The $5 billion economic cost of last year’s floods tells part of the story but how do you measure the human cost?
For the 24 people who lost their lives and their families, it is immeasurable. Likewise, for those who lost their homes, livelihoods, businesses and farms; the thousands who are still homeless; the children from Lismore rescued off roofs who are now scared of the water, the students sleeping in cars during their HSC exams, and for 80-year-old Elaine from Eugowra who has a serious lung condition and spent four hours in chest-deep water before being rescued and airlifted to Orange hospital.
The impacts of disasters on individuals and communities can be long-term and complicated, involving loss of life and injury, damage to health and wellbeing, housing, financial and material losses, family separation, education and employment prospects, changes in community dynamics, and the environment.
A Deloitte Access Economics report on the economic costs of natural disasters found the long-term impacts on people's mental health and wellbeing far outweigh the costs of replacing personal assets.
Red Cross’ role in disasters and emergencies is to provide psychosocial support. We help people who are traumatised to better cope with the situation. Our goal is to help people feel safe, reduce stress, support them to identify their immediate needs and offer hope. This is the basis of psychological (mental health) first aid.
We provide clear information, help trace relatives, connect people to essential services and offer hope. These actions, when offered in a timely and appropriate way, help most people to recover without developing mental disorders.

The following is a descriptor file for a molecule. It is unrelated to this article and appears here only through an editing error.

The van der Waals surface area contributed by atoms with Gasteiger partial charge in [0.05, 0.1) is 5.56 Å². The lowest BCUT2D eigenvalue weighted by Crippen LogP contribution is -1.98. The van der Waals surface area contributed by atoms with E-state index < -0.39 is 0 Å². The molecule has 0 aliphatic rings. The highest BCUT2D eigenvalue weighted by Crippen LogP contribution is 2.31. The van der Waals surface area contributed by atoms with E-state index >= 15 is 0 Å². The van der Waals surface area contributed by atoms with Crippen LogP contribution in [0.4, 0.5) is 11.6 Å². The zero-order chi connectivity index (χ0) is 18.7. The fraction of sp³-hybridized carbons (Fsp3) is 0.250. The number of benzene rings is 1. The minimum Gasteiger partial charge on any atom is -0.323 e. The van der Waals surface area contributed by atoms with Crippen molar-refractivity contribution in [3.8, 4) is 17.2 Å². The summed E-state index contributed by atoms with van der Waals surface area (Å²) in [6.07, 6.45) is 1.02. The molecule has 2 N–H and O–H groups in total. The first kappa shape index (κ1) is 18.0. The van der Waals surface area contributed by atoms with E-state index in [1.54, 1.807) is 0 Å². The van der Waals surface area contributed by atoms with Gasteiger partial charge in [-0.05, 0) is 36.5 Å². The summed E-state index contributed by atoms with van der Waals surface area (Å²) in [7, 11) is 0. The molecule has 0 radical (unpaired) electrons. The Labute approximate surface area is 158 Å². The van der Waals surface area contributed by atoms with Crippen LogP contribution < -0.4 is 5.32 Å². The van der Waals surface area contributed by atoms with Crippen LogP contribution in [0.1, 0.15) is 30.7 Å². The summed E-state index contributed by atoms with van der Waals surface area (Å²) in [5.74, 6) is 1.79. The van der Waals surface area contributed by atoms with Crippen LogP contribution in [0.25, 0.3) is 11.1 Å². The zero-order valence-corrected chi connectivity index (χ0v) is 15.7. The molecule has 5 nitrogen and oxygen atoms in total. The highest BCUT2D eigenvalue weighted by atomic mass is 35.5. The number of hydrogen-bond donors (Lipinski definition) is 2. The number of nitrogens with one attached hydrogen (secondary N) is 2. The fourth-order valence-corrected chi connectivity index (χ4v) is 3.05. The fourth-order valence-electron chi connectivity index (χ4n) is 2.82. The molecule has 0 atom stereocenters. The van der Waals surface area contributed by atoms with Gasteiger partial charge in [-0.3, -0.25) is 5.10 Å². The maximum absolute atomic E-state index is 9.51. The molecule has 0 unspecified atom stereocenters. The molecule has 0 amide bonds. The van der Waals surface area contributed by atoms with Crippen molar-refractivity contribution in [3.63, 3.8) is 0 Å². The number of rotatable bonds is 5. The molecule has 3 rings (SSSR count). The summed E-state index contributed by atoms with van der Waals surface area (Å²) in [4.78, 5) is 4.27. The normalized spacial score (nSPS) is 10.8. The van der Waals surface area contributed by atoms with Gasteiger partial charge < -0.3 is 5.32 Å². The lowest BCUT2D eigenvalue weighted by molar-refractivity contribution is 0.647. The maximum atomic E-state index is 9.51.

Last year was the busiest on record for Red Cross Emergency Services in NSW. More than 400 staff and volunteers were activated for 262 days across for the state in 171 evacuation centres providing psychosocial support. We provided psychological first aid to 29,000 people.
YouGov polling commissioned by the Climate Council supports what we are witnessing on the ground. Of the 80% of people who reported living through an extreme weather event – heatwaves, flooding, bushfires and drought – more than half reported negative impacts on their mental health.
Following the NSW and Queensland floods, we are seeing a greater impact on people’s mental health. Our emergency services staff and volunteers are reporting the urgent need for more mental health professionals to support people in disaster impacted communities, particularly in regional towns such as Eugowra.
Many survivors have been struck multiple times, living through 1000 days of back-to-back disasters – bushfires, COVID-19 and floods. This is compounding the impacts on mental health.
Infrastructure losses after disasters are highly visible. The psychological and social impacts are far less obvious, but equally important. Recovering from a natural disaster takes several years and a lot of support is needed. It is comparatively easy to rebuild a bridge. A Melbourne University report, 10 Years Beyond Bushfires, found 21% of people affected by the 2009 Victorian bushfires are still experiencing PTSD and depression more than ten years later.
Providing coordinated psychosocial support in emergencies has now become a critical part of preparing for, responding to and recovering from an emergency because the evidence shows that psychosocial support programs help people to recovery.
State Director, NSW
Australian Red Cross
University of Melbourne (2020), 10 Years Beyond Bushfires Report , Melbourne, 10-years-Beyond-Bushfires-report.pdf (unimelb.edu.au)
Deloitte Access Economics on behalf of Australian Business Roundtable for Disaster Resilience & Safer Communities (2021) Special Report: Update to the economic costs of natural disasters in Australia, Special report _Update to the economic costs of natural disasters in Australia.pdf (australianbusinessroundtable.com.au)